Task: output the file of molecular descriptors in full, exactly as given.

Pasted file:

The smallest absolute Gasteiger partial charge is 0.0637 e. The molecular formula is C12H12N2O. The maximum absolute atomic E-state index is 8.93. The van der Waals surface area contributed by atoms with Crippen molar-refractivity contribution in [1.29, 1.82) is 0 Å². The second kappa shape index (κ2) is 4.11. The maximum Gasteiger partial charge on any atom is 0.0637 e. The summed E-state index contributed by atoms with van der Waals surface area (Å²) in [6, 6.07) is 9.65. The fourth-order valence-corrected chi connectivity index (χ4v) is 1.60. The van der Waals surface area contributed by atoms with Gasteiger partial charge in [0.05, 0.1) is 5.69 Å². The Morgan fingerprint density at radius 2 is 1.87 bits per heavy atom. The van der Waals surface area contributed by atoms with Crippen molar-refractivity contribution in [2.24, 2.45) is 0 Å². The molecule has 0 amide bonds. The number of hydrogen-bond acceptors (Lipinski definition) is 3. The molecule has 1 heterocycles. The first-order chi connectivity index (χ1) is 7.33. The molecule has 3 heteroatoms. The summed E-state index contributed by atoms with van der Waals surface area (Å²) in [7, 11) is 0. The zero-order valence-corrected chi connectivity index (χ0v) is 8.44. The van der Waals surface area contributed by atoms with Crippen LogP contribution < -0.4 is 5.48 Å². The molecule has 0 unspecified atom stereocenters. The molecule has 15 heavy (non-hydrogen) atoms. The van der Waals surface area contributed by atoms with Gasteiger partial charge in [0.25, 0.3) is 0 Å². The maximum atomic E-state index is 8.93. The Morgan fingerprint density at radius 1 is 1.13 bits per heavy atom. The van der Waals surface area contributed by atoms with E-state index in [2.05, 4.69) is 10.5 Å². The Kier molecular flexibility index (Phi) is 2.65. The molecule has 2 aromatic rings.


The smallest absolute Gasteiger partial charge is 0.0637 e. The molecular formula is C12H12N2O. The maximum absolute atomic E-state index is 8.93. The van der Waals surface area contributed by atoms with Crippen molar-refractivity contribution in [1.29, 1.82) is 0 Å². The second kappa shape index (κ2) is 4.11. The maximum Gasteiger partial charge on any atom is 0.0637 e. The summed E-state index contributed by atoms with van der Waals surface area (Å²) in [6, 6.07) is 9.65. The fourth-order valence-corrected chi connectivity index (χ4v) is 1.60. The van der Waals surface area contributed by atoms with Gasteiger partial charge in [0.05, 0.1) is 5.69 Å². The Morgan fingerprint density at radius 2 is 1.87 bits per heavy atom. The van der Waals surface area contributed by atoms with Crippen molar-refractivity contribution in [2.24, 2.45) is 0 Å². The molecule has 0 amide bonds. The number of hydrogen-bond acceptors (Lipinski definition) is 3. The molecule has 1 heterocycles. The first-order chi connectivity index (χ1) is 7.33. The molecule has 3 heteroatoms. The summed E-state index contributed by atoms with van der Waals surface area (Å²) in [7, 11) is 0. The zero-order valence-corrected chi connectivity index (χ0v) is 8.44. The van der Waals surface area contributed by atoms with Crippen LogP contribution < -0.4 is 5.48 Å². The molecule has 0 unspecified atom stereocenters. The molecule has 15 heavy (non-hydrogen) atoms. The van der Waals surface area contributed by atoms with Gasteiger partial charge in [0.25, 0.3) is 0 Å². The maximum atomic E-state index is 8.93. The Morgan fingerprint density at radius 1 is 1.13 bits per heavy atom. The van der Waals surface area contributed by atoms with E-state index in [2.05, 4.69) is 10.5 Å². The Kier molecular flexibility index (Phi) is 2.65. The molecule has 2 aromatic rings.